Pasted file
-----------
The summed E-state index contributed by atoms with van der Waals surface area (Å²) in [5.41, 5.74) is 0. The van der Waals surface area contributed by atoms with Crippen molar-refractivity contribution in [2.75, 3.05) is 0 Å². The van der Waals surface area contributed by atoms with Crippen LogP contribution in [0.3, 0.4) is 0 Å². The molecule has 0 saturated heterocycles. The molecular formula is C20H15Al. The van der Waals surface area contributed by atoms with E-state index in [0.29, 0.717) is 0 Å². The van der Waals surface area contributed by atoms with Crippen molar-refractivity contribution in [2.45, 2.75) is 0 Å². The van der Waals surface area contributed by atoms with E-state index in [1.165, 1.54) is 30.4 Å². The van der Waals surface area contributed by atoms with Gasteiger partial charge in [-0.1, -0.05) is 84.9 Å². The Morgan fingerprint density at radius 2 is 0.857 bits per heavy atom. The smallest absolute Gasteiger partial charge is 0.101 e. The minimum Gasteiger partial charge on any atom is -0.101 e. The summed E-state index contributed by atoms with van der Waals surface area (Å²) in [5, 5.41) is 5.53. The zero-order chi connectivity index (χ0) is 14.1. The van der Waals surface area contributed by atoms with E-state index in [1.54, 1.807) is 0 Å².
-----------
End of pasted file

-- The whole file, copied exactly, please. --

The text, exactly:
The summed E-state index contributed by atoms with van der Waals surface area (Å²) in [5.41, 5.74) is 0. The van der Waals surface area contributed by atoms with Crippen molar-refractivity contribution in [2.75, 3.05) is 0 Å². The van der Waals surface area contributed by atoms with Crippen LogP contribution in [0.3, 0.4) is 0 Å². The molecule has 0 saturated heterocycles. The molecular formula is C20H15Al. The van der Waals surface area contributed by atoms with E-state index in [0.29, 0.717) is 0 Å². The van der Waals surface area contributed by atoms with Crippen molar-refractivity contribution in [2.45, 2.75) is 0 Å². The van der Waals surface area contributed by atoms with E-state index in [1.165, 1.54) is 30.4 Å². The van der Waals surface area contributed by atoms with Gasteiger partial charge in [-0.1, -0.05) is 84.9 Å². The Morgan fingerprint density at radius 2 is 0.857 bits per heavy atom. The smallest absolute Gasteiger partial charge is 0.101 e. The minimum Gasteiger partial charge on any atom is -0.101 e. The summed E-state index contributed by atoms with van der Waals surface area (Å²) in [5, 5.41) is 5.53. The zero-order chi connectivity index (χ0) is 14.1. The van der Waals surface area contributed by atoms with E-state index in [1.54, 1.807) is 0 Å².